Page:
In the 1979 "Bell" case, the Supreme Court upheld blanket strip searches following contact visits but said that inmates nonetheless maintain some Fourth Amendment rights.
Numerous class-action suits have followed, including a case in Camden, N.J., that was settled in 2007 for $7.5 million.
The Geo Group, previously known as Wackenhut Corrections Corp., relied in part on the Fulton County ruling in asking DuBois to dismiss the case. The judge issued his ruling March 25.
Sergeant Jeffrey Garcia was taken into custody on Monday by the Benton Police Department.
His arrest followed an investigation in which three children claimed to have been sexually assaulted by him while in the city of Benton.
Saline County Chief Deputy Prosecutor Rebecca Bush made the decision to have Garcia arrrested.
The Benton Police Department's Criminal Investigations Division is continuing the investigation and is not releasing any further information.
As a sergeant for the Alexander police department, people who live there say Jeffrey Garcia is someone they've counted on.
"Garcia's always the one you know, you call up if you need help, Garcia always the one showing up," Maria Beard of Alexander said.
Maria Beard is one of many in the small town of Alexander, shocked to learned garcia is now charged with rape.
"I never suspected anything. I always thought he was a nice guy,” Beard said.
"It was a shock, I never thought he would do something like that, he was a good guy. I don't know what happened, but it's wrong. If he did it, he's wrong for doing it," James Freeman of Alexander said.
The investigation started in Benton Monday morning, when three children claimed Garcia sexually assaulted them.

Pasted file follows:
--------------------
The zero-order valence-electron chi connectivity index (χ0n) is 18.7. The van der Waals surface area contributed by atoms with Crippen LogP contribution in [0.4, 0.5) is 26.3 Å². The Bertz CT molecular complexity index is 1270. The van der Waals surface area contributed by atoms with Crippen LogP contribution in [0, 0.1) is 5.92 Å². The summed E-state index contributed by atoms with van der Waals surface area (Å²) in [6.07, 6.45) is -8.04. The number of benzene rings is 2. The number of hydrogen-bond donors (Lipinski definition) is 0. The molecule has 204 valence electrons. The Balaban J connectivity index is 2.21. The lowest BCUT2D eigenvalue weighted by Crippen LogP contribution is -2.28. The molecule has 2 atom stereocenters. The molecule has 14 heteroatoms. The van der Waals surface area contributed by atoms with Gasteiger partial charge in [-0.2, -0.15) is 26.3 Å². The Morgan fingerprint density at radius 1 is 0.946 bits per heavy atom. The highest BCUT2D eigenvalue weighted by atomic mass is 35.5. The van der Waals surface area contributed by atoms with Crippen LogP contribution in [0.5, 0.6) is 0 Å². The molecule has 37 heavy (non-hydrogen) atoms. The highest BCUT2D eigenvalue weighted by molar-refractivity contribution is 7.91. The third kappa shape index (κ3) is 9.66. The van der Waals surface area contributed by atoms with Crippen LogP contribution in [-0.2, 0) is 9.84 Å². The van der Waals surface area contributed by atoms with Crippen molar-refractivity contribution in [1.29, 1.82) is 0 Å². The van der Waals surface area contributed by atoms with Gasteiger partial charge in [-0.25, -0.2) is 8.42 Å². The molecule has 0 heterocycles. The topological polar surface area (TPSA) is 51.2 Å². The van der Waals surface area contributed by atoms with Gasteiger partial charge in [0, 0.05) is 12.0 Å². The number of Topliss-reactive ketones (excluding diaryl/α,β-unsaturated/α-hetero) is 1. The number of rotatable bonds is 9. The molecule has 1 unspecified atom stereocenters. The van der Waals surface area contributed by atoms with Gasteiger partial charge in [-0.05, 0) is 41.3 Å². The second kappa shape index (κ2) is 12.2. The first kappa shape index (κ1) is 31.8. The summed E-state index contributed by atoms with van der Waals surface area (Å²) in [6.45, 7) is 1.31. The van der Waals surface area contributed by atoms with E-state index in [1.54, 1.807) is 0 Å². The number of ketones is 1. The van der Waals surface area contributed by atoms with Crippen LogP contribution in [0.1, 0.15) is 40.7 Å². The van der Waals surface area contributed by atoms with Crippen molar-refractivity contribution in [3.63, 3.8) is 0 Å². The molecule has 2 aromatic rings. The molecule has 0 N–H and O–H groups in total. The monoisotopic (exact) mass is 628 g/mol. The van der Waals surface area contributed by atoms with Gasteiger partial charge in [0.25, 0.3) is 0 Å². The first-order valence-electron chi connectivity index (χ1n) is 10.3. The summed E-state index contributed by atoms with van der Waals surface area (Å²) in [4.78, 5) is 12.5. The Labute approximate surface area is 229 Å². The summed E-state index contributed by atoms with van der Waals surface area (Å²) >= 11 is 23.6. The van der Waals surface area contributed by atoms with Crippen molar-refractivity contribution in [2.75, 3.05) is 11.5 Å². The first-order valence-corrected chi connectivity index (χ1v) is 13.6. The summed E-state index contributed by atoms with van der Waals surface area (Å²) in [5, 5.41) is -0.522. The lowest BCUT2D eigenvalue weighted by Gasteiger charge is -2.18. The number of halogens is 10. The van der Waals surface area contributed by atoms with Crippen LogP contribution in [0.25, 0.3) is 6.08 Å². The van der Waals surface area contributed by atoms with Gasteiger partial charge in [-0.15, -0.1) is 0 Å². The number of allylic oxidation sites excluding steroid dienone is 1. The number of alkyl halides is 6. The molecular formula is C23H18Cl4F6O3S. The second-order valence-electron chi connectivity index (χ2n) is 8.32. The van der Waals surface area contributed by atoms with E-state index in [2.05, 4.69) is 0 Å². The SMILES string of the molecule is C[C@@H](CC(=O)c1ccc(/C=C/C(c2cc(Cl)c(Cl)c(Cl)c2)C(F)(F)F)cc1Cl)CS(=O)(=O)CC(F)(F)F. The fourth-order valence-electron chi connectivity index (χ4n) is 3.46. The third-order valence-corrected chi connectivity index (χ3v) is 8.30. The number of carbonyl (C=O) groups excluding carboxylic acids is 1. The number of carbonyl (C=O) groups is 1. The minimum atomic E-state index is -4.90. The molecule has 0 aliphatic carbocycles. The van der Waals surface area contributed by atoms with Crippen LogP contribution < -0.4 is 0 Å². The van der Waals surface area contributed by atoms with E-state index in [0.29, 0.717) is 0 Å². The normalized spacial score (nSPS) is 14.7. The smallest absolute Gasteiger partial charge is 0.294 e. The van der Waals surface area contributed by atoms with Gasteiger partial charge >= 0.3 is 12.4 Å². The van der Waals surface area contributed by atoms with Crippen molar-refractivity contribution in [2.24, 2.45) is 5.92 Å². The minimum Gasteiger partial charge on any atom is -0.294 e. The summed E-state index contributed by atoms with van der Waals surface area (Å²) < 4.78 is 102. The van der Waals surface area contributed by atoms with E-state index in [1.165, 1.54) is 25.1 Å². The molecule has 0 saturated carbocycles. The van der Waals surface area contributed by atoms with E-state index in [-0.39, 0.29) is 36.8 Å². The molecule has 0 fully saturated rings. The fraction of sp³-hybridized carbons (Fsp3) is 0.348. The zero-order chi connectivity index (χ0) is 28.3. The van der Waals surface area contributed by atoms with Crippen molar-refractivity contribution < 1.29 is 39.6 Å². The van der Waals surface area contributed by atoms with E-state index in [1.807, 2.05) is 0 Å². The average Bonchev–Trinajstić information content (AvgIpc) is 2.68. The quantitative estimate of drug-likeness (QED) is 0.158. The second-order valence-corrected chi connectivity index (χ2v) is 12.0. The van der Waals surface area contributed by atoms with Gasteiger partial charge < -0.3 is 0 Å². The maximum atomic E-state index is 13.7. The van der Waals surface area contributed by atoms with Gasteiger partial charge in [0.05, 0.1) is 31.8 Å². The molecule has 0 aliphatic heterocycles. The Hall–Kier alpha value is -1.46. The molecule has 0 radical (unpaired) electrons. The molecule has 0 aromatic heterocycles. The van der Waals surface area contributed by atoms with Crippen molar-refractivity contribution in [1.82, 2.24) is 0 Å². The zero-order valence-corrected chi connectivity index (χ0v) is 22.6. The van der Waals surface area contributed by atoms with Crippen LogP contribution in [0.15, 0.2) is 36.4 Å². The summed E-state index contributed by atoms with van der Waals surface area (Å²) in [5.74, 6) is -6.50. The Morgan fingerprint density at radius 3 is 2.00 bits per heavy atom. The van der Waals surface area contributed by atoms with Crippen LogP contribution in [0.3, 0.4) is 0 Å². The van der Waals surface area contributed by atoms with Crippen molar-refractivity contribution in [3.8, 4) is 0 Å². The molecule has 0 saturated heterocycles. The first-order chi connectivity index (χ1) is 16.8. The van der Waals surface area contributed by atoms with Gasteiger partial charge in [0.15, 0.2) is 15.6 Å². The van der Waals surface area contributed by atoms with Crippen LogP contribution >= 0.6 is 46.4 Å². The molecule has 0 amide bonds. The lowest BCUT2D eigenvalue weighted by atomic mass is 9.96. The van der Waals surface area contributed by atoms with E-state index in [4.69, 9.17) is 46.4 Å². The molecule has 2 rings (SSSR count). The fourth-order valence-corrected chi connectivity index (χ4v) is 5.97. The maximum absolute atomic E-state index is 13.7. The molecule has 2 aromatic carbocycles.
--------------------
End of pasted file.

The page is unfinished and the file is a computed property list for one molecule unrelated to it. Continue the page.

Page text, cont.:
The Benton police department arrested him the same day.
"He was arrested and charged with rape. He was transported to the Saline County Jail and booked into jail," Lt. Mike Treasitti with the Benton Police Department said.
Benton police are not releasing the ages of the children accusing Garcia, but they do say they're both boys and girls.
Monday, March 30, 2009
A 911 operator was fired Monday from the sheriff's office in Seminole County and arrested for a sex crime. The operator is charged with lewd and lascivious behavior with a young girl and apparently the girl is not a random victim; it is someone he knew.
Over the years, deputies said 39-year-old William West has probably taken several calls about kids being abused. Now he's admitted to molesting a child.
For the past 9 years, West has been on the other end of the line when frantic victims called 911 for help, but Seminole County deputies said he also had a very dark secret; he was abusing a child.
"Unfortunately, it appears he was sexually molesting, inappropriate touching, making inappropriate comments for the last few years, so that's very concerning to us," said Lt. James Clark of the Seminole County Sheriff's Office.
Deputies said West admitted to molesting the girl, who he is familiar with. The victim, now in her teens, came forward and said West has been touching her for the past five years.
"We don't believe he was perpetrating these acts on other victims, these are isolated acts," said Clark.
The sheriff's office said West was once a supervisor in the 911 center, but was demoted because he wasn't showing up for work. He had also been disciplined for inappropriately using a computer. Deputies said he brought a CD full of games and tried to play them in the office.
Residents in West's neighborhood said they are shocked.
"It's sad, of course, it's sad. It's surprise me too," said Sam Filippelli, neighbor.
West is being held in the Seminole County jail on a $10,000 bond. If he does post bond, deputies say he is prohibited from having any contact with children.
Constables David Tennent, Ken Price and Tony Smith each face one count of using excessive force and one count of discreditable conduct.